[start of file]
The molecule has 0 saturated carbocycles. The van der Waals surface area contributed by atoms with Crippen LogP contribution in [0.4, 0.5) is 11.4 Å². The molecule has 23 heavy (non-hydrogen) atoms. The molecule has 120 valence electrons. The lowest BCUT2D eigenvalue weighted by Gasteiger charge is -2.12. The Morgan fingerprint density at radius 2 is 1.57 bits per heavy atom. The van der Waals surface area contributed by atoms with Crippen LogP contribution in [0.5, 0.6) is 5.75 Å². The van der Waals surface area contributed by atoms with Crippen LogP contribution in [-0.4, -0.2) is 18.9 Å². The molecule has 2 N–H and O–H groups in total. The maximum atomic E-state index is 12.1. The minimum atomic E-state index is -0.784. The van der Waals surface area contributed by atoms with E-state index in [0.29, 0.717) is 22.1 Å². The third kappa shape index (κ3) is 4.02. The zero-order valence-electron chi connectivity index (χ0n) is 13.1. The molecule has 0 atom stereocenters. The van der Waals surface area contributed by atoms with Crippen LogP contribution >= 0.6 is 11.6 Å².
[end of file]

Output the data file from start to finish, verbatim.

The molecule has 0 saturated carbocycles. The van der Waals surface area contributed by atoms with Crippen LogP contribution in [0.4, 0.5) is 11.4 Å². The molecule has 23 heavy (non-hydrogen) atoms. The molecule has 120 valence electrons. The lowest BCUT2D eigenvalue weighted by Gasteiger charge is -2.12. The Morgan fingerprint density at radius 2 is 1.57 bits per heavy atom. The van der Waals surface area contributed by atoms with Crippen LogP contribution in [0.5, 0.6) is 5.75 Å². The van der Waals surface area contributed by atoms with Crippen LogP contribution in [-0.4, -0.2) is 18.9 Å². The molecule has 2 N–H and O–H groups in total. The maximum atomic E-state index is 12.1. The minimum atomic E-state index is -0.784. The van der Waals surface area contributed by atoms with E-state index in [0.29, 0.717) is 22.1 Å². The third kappa shape index (κ3) is 4.02. The zero-order valence-electron chi connectivity index (χ0n) is 13.1. The molecule has 0 atom stereocenters. The van der Waals surface area contributed by atoms with Crippen LogP contribution >= 0.6 is 11.6 Å².